A Latte Hate: Calm down over the red cup


By Jahnavi Rao, Staff Reporter
A new pointless, inconsequential event has taken place and caused thousands of people to take up arms about absolutely nothing. Starbucks has released its holiday-themed cup and, surprise, they changed it. It’s not like they have changed the design every year since 1997.
This change has to be taken as a personal injustice and offense. The once completely Christmas-y cups have turned only slightly Christmas-y, with the exclusion of the festive trees and snowflakes in the effort to have, as Jeffrey Fields, Starbucks’ vice president, says, a “more open way to usher in the holidays.”
[media-credit id=1 align=”alignright” width=”276″]starbucks red cup cartoon[/media-credit]
Some are calling it a personal attack to Christians around the world, while others, such as Joshua Feuerstein in a Facebook video that has over ten million views, say it’s because Starbucks hates Jesus. The hashtag #MerryChristmasStarbucks has gone viral with millions lamenting over the removal of Christmas.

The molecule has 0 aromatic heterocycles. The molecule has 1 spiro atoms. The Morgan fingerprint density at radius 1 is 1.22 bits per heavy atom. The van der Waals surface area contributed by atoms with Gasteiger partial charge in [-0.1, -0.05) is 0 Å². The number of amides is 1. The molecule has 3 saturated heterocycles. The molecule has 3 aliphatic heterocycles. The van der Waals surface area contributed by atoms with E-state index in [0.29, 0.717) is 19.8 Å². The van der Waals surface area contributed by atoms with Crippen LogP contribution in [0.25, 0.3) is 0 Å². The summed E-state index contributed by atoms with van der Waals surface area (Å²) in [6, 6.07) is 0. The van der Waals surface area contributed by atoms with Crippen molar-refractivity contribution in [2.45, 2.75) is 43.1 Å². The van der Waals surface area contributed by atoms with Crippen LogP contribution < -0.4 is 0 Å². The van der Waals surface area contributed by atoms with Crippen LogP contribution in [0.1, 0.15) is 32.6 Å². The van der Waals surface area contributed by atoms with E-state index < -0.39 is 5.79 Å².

My view? They changed the cup because, go figure, millions of people go to Starbucks, and not all of them celebrate Christmas. Starbucks is not saying Christmas is lousy, but rather living up to the true name: the holiday cup. It was never stated as a Christmas cup, only as a way to usher in the holiday season, which is not exclusively Christmas. I never saw any menorahs on the cups, but those of Jewish heritage aren’t trending #HappyHannukahStarbucks on Twitter. I understand the argument that those holidays were never represented on the cup in the first place, so the removal of Christmas from the cups is a different situation. However, it doesn’t excuse people not accepting change. As I said before, these holiday themed cups have been annually launched every year since 1997 with a different design each time. The blank red of these cups do not actually say anything derogatory towards Christmas. Lastly, even if the change of the cups is a product of millennials trying not to be offensive, isn’t that a good thing? It is the ushering in of an age where one religion does not have prevalence.
Jahnavi Rao can be reached at [email protected].